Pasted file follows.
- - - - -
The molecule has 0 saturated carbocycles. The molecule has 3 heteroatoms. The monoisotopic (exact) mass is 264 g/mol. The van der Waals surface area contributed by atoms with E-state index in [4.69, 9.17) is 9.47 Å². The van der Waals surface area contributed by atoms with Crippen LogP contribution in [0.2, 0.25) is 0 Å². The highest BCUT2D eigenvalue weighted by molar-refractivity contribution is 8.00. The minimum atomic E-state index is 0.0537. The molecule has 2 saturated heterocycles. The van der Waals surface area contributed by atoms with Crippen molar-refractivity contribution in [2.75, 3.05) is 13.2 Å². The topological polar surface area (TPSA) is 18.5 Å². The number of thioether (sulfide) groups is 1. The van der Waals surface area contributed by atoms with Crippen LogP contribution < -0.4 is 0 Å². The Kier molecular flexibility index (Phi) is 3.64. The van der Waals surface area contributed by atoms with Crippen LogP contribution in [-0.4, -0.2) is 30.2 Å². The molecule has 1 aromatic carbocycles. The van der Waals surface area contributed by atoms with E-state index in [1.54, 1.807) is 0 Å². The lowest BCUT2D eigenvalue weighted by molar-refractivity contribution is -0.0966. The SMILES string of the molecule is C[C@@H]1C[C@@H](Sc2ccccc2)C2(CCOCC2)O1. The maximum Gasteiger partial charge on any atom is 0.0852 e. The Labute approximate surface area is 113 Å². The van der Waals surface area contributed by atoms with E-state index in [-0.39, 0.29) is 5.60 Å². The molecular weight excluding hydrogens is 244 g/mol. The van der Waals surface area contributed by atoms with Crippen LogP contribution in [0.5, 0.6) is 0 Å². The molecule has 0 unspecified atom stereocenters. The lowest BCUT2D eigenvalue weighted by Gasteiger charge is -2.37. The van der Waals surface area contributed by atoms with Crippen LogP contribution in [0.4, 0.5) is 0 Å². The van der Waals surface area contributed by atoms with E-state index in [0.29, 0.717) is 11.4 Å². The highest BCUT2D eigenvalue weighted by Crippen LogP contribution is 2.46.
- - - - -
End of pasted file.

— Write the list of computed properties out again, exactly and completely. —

The molecule has 0 saturated carbocycles. The molecule has 3 heteroatoms. The monoisotopic (exact) mass is 264 g/mol. The van der Waals surface area contributed by atoms with E-state index in [4.69, 9.17) is 9.47 Å². The van der Waals surface area contributed by atoms with Crippen LogP contribution in [0.2, 0.25) is 0 Å². The highest BCUT2D eigenvalue weighted by molar-refractivity contribution is 8.00. The minimum atomic E-state index is 0.0537. The molecule has 2 saturated heterocycles. The van der Waals surface area contributed by atoms with Crippen molar-refractivity contribution in [2.75, 3.05) is 13.2 Å². The topological polar surface area (TPSA) is 18.5 Å². The number of thioether (sulfide) groups is 1. The van der Waals surface area contributed by atoms with Crippen LogP contribution < -0.4 is 0 Å². The Kier molecular flexibility index (Phi) is 3.64. The van der Waals surface area contributed by atoms with Crippen LogP contribution in [-0.4, -0.2) is 30.2 Å². The molecule has 1 aromatic carbocycles. The van der Waals surface area contributed by atoms with E-state index in [1.54, 1.807) is 0 Å². The lowest BCUT2D eigenvalue weighted by molar-refractivity contribution is -0.0966. The SMILES string of the molecule is C[C@@H]1C[C@@H](Sc2ccccc2)C2(CCOCC2)O1. The maximum Gasteiger partial charge on any atom is 0.0852 e. The Labute approximate surface area is 113 Å². The van der Waals surface area contributed by atoms with E-state index in [-0.39, 0.29) is 5.60 Å². The molecular weight excluding hydrogens is 244 g/mol. The van der Waals surface area contributed by atoms with Crippen LogP contribution in [0.5, 0.6) is 0 Å². The molecule has 0 unspecified atom stereocenters. The lowest BCUT2D eigenvalue weighted by Gasteiger charge is -2.37. The van der Waals surface area contributed by atoms with Crippen LogP contribution in [0.4, 0.5) is 0 Å². The van der Waals surface area contributed by atoms with E-state index in [0.29, 0.717) is 11.4 Å². The highest BCUT2D eigenvalue weighted by Crippen LogP contribution is 2.46.